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Discussion Starter · #14 ·
QUOTE (elp_jc @ May 26 2010, 05:44 PM) index.php?act=findpost&pid=326715
No, it's NOT a sealed system. Anybody with mechanical knowledge knows no oil is going to last 100K miles,
I didn't make this up, this recommendation came from my haynes maintainence manual. (60 month) 160,000 km which I converted to be 100,000 miles. When i read it, I was sceptical about the interval but didn't question it since haynes advice hasn't done me wrong.

With regard to the 75 dollar that includes oil pan funnel and wrenches.

Transmission fluid is made by a few big company like shell and newmarket, then badge them whatever brand they sell it to with some additives specific for the brand. A bottle with Mopar on it doesn't mean they are made with urine, as long as they're sp-IV they should satisfy the requirement.
 

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QUOTE (Gixer1k @ May 26 2010, 07:48 PM) index.php?act=findpost&pid=326717
Correct me if I'm wrong, but doesn't Hyundai advertise it as a sealed system with no maintenance required?
No and depends. No system is really 'sealed' since you need to add oil somewhere, but the term usually implies no drain plug, so changing fluid is a royal pain since you'd have to suck it (I have tools for that too :grin:). Thankfully, our tranny has everything you need to service it: a drain, check, and fill plugs.
Now to the other issue. Hyundai says no maintenance required under 'normal' conditions, but adds a laundry list of 'severe' use that will affect most folks, and that requires changing fluid every 60K miles. Read your manual; it's in there. Severe use includes hot climates, dusty climates, extensive idling (traffic), driving short distances, etc.

The lack of a dipstick makes the fluid change job harder than it has to be, but it's well documented on the service manual. People like you will probably never do it, but that doesn't mean you should not get it done at some point if you want your tranny to last what it could. There's always a lot of crap on a new engine/tranny/etc that contaminates oil, not to mention the initial wear any moving parts will have, so leaving that oil for even 60K miles sounds crazy to me. You're talking about $30 to change the oil yourself (depending how much oil drains out, which we still have to find out); it's cheap insurance IMO. BMW recommends changing engine oil every 15Kmiles. Am I going to follow that? H E L L no :grin:. But before they started paying for maintenance, do you know what was their recommendation? 3K miles. I do it 5 to 7.5K miles, since it holds 10 quarts of oil. I go 5K on my other vehicles. It's all a matter of preference.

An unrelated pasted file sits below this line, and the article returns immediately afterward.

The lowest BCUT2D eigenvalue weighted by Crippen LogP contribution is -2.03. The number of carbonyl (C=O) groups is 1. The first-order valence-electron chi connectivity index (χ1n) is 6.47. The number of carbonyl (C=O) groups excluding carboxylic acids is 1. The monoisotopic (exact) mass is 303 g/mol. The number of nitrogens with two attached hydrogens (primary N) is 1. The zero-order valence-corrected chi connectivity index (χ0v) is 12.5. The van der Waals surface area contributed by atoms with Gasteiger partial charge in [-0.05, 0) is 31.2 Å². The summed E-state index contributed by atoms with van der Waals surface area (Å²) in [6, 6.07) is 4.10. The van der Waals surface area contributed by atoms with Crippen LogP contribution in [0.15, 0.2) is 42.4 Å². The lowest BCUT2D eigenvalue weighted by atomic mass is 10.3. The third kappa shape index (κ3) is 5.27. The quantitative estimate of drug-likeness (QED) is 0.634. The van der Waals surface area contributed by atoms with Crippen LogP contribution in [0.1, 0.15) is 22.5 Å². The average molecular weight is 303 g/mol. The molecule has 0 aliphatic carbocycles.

Finally, will your car blow up if you don't change your tranny oil? No, but you'll shorten its life depending on your climate and use of your vehicle. I'll probably never put 60K miles on this car, but I like to maintain my vehicles well regardless of plans. I just try to be in the middle: not the ridiculous intervals suggested by manufacturers (they want you to buy new cars after all), nor ridiculously short intervals where I'm throwing my money away and not helping with the environment. It's a balance each of us find at different mileages. I just have to say you should know what you're doing, so for somebody like you who have never done any maintenance, doing a tranny oil change on this car is definitely not a first time project, but you can always learn by getting together with somebody who does. It's a nice way to learn and enjoy some camaraderie. We do that all the time with motorcycles, from changing brake fluid on BMW bikes with servo brakes (11 bleeding valves) to adjusting the valves. You can always post on regional boards for local owners. At least in my case, more than the savings, it's the satisfaction I know I'm doing the job right. No tech is going to treat my car like me, and most of the time it takes me less time to DIY, and I can do it whenever I want. I simply enjoy working on my vehicles, and checking things while I'm under the car, cleaning everything around, etc. Take care.
 

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QUOTE (elp_jc @ May 26 2010, 08:44 PM) index.php?act=findpost&pid=326715
No, it's NOT a sealed system. Anybody with mechanical knowledge knows no oil is going to last 100K miles, which is the minimum expected life of a tranny.
When a transmission does not have a dip stick it's considered a "sealed system", thats a fact. That does not mean that you can't service it, manufactures provide techs with a way of checking for proper fluid levels for a reason. Lets not forget that there are transfusion machines that tap into the transmission lines to perform the service. It's not always a drain and refill method. There are manufactures that don't recommend transmission fluid changes as the fluid is "designed" to last the life of the car, an example is the Toyota Prius. Was that decision made because they trust in their design work? or because it's a selling point i.e fewer maintenance? , I could care less.